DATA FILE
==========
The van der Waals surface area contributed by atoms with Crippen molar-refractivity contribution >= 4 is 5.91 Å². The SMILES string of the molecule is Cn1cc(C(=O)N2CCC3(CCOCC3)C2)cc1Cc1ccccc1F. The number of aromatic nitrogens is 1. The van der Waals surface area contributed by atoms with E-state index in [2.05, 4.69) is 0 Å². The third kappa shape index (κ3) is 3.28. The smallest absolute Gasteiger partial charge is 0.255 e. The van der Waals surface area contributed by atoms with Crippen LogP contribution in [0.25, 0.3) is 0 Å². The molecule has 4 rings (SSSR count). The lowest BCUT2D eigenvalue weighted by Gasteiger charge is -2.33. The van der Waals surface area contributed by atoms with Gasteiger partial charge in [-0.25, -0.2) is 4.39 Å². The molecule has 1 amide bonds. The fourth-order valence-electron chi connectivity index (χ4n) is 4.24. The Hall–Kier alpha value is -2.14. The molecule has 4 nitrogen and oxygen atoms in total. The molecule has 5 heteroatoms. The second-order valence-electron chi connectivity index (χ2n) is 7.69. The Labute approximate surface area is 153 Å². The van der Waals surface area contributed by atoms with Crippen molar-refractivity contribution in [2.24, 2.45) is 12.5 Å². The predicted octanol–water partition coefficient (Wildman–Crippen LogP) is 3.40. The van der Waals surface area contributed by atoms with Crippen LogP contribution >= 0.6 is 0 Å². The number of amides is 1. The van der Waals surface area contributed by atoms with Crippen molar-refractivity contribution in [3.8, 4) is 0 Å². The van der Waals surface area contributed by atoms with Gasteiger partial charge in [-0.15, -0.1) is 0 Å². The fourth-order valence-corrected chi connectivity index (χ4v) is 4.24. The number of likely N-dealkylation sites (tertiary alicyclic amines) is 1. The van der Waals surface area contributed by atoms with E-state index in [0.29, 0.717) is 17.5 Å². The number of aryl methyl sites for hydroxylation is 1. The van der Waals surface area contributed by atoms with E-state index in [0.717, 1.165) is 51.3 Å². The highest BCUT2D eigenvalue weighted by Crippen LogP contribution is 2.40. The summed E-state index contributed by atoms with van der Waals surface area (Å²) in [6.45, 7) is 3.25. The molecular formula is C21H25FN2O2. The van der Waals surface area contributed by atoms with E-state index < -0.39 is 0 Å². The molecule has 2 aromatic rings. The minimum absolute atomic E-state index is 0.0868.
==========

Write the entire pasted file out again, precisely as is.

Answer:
The van der Waals surface area contributed by atoms with Crippen molar-refractivity contribution >= 4 is 5.91 Å². The SMILES string of the molecule is Cn1cc(C(=O)N2CCC3(CCOCC3)C2)cc1Cc1ccccc1F. The number of aromatic nitrogens is 1. The van der Waals surface area contributed by atoms with E-state index in [2.05, 4.69) is 0 Å². The third kappa shape index (κ3) is 3.28. The smallest absolute Gasteiger partial charge is 0.255 e. The van der Waals surface area contributed by atoms with Crippen LogP contribution in [0.25, 0.3) is 0 Å². The molecule has 4 rings (SSSR count). The lowest BCUT2D eigenvalue weighted by Gasteiger charge is -2.33. The van der Waals surface area contributed by atoms with Gasteiger partial charge in [-0.25, -0.2) is 4.39 Å². The molecule has 1 amide bonds. The fourth-order valence-electron chi connectivity index (χ4n) is 4.24. The Hall–Kier alpha value is -2.14. The molecule has 4 nitrogen and oxygen atoms in total. The molecule has 5 heteroatoms. The second-order valence-electron chi connectivity index (χ2n) is 7.69. The Labute approximate surface area is 153 Å². The van der Waals surface area contributed by atoms with Crippen molar-refractivity contribution in [2.24, 2.45) is 12.5 Å². The predicted octanol–water partition coefficient (Wildman–Crippen LogP) is 3.40. The van der Waals surface area contributed by atoms with Crippen LogP contribution >= 0.6 is 0 Å². The number of amides is 1. The van der Waals surface area contributed by atoms with Crippen molar-refractivity contribution in [3.8, 4) is 0 Å². The van der Waals surface area contributed by atoms with Gasteiger partial charge in [-0.15, -0.1) is 0 Å². The fourth-order valence-corrected chi connectivity index (χ4v) is 4.24. The number of likely N-dealkylation sites (tertiary alicyclic amines) is 1. The van der Waals surface area contributed by atoms with E-state index in [0.29, 0.717) is 17.5 Å². The number of aryl methyl sites for hydroxylation is 1. The van der Waals surface area contributed by atoms with E-state index in [0.717, 1.165) is 51.3 Å². The highest BCUT2D eigenvalue weighted by Crippen LogP contribution is 2.40. The summed E-state index contributed by atoms with van der Waals surface area (Å²) in [6.45, 7) is 3.25. The molecular formula is C21H25FN2O2. The van der Waals surface area contributed by atoms with E-state index < -0.39 is 0 Å². The molecule has 2 aromatic rings. The minimum absolute atomic E-state index is 0.0868.